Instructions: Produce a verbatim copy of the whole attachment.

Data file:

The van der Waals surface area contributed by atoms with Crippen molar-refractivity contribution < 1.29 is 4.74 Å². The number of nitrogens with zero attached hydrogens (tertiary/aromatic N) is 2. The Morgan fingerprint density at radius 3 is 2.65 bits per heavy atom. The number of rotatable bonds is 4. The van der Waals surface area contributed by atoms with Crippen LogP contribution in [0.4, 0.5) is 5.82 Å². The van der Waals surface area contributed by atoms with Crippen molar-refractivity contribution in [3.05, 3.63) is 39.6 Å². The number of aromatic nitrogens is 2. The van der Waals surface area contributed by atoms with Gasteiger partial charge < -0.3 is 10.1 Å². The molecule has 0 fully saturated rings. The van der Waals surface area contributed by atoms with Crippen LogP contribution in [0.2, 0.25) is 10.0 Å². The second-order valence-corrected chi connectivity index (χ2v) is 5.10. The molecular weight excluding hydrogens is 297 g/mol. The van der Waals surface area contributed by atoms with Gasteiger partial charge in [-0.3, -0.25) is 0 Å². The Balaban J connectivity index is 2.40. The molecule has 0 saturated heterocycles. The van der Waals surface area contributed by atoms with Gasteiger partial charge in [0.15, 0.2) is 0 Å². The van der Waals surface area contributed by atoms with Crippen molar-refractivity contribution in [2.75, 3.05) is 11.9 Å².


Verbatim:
The van der Waals surface area contributed by atoms with Crippen molar-refractivity contribution < 1.29 is 4.74 Å². The number of nitrogens with zero attached hydrogens (tertiary/aromatic N) is 2. The Morgan fingerprint density at radius 3 is 2.65 bits per heavy atom. The number of rotatable bonds is 4. The van der Waals surface area contributed by atoms with Crippen LogP contribution in [0.4, 0.5) is 5.82 Å². The van der Waals surface area contributed by atoms with Crippen molar-refractivity contribution in [3.05, 3.63) is 39.6 Å². The number of aromatic nitrogens is 2. The van der Waals surface area contributed by atoms with Gasteiger partial charge < -0.3 is 10.1 Å². The molecule has 0 fully saturated rings. The van der Waals surface area contributed by atoms with Crippen LogP contribution in [0.2, 0.25) is 10.0 Å². The second-order valence-corrected chi connectivity index (χ2v) is 5.10. The molecular weight excluding hydrogens is 297 g/mol. The van der Waals surface area contributed by atoms with Gasteiger partial charge in [-0.3, -0.25) is 0 Å². The Balaban J connectivity index is 2.40. The molecule has 0 saturated heterocycles. The van der Waals surface area contributed by atoms with Gasteiger partial charge in [0.15, 0.2) is 0 Å². The van der Waals surface area contributed by atoms with Crippen molar-refractivity contribution in [2.75, 3.05) is 11.9 Å².